Resolving Emotional Conflict: A Role for the Rostral Anterior Cingulate Cortex in Modulating Activity in the Amygdala

Center for Neurobiology and Behavior, Columbia University Medical Center, Neurological Institute Box 108, 710 West 168th Street, New York, New York 10032, USA.
Neuron (Impact Factor: 15.05). 10/2006; 51(6):871-82. DOI: 10.1016/j.neuron.2006.07.029
Source: PubMed


Effective mental functioning requires that cognition be protected from emotional conflict due to interference by task-irrelevant emotionally salient stimuli. The neural mechanisms by which the brain detects and resolves emotional conflict are still largely unknown, however. Drawing on the classic Stroop conflict task, we developed a protocol that allowed us to dissociate the generation and monitoring of emotional conflict from its resolution. Using functional magnetic resonance imaging (fMRI), we find that activity in the amygdala and dorsomedial and dorsolateral prefrontal cortices reflects the amount of emotional conflict. By contrast, the resolution of emotional conflict is associated with activation of the rostral anterior cingulate cortex. Activation of the rostral cingulate is predicted by the amount of previous-trial conflict-related neural activity and is accompanied by a simultaneous and correlated reduction of amygdalar activity. These data suggest that emotional conflict is resolved through top-down inhibition of amygdalar activity by the rostral cingulate cortex.

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Available from: Tobias Egner
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    • "The proposition that increased attentional control (via WM training) can impact positively on anxiety symptoms is consistent with a broader literature that has highlighted the role of the PFC in emotional regulation (e.g., Davidson et al., 2000). It also links to related studies that have found a negative association between PFC activation with brain regions linked to fearful responding, including the amygdala (Etkin et al., 2006; Hare et al., 2008). For example, research has demonstrated that adults who report elevated anxiety show reduced ability to utilize attentional processes associated with the PFC (including the Anterior Cingulate Cortex and the lateral PFC) and where this pattern of activation is argued to maintain threat biases in anxiety (Öhman, 2005; reviews by Bishop, 2007). "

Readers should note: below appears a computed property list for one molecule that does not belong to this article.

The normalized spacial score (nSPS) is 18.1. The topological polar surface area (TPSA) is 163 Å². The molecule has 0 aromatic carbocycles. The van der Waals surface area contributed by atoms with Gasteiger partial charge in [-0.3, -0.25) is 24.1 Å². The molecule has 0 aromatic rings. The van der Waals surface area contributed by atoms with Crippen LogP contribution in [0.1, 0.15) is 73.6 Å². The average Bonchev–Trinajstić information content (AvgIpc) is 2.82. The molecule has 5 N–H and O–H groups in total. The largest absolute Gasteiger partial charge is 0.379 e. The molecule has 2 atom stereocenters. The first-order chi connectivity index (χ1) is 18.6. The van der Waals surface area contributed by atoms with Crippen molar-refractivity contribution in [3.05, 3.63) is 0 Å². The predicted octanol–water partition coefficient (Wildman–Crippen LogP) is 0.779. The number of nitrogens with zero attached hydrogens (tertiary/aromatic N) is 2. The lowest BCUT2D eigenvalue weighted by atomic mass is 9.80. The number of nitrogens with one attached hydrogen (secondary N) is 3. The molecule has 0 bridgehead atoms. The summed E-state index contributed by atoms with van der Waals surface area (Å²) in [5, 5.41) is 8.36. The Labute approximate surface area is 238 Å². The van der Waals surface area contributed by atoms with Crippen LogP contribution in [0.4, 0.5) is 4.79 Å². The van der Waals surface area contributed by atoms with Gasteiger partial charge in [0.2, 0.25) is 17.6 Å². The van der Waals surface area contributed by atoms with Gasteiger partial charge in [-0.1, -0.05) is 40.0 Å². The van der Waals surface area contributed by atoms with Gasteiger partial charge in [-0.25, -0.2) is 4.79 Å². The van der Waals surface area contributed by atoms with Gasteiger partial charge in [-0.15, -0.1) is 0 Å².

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    ABSTRACT: Research indicates that cognitive processes linked to the detection of threat stimuli are associated with poor attentional control, placing children and adolescents at increased risk for the development of anxious affect. The current study aimed to provide preliminary data to assess whether an intervention designed to improve attentional control (via working memory; WM) would lead to better performance in tests of WM and would be associated with positive changes in symptoms of trait and test anxiety, increased inhibitory control and reduced attention to threat. Forty adolescents aged 11–14 years who reported elevated anxiety and low attentional control were randomly allocated to a WM training or an active cognitive behavioural therapy (CBT) control group. Post intervention, WM training was associated with greater improvements (versus. CBT) in trained WM tasks. Both groups, however, reported fewer anxiety symptoms, demonstrated increased inhibitory control and a reduction in attentional biases to threat post intervention and these results were maintained at follow up. The study provides indicative evidence which suggests that WM training has similar benefits to a more traditional CBT intervention on reduced anxiety and attentional biases for threat. Future research should aim to replicate the findings in a large sample size and explore the broader impact of training on day-to-day functioning. In addition, further research is needed to identify which participants benefit most from different interventions (using baseline characteristics) on treatment compliance and outcome.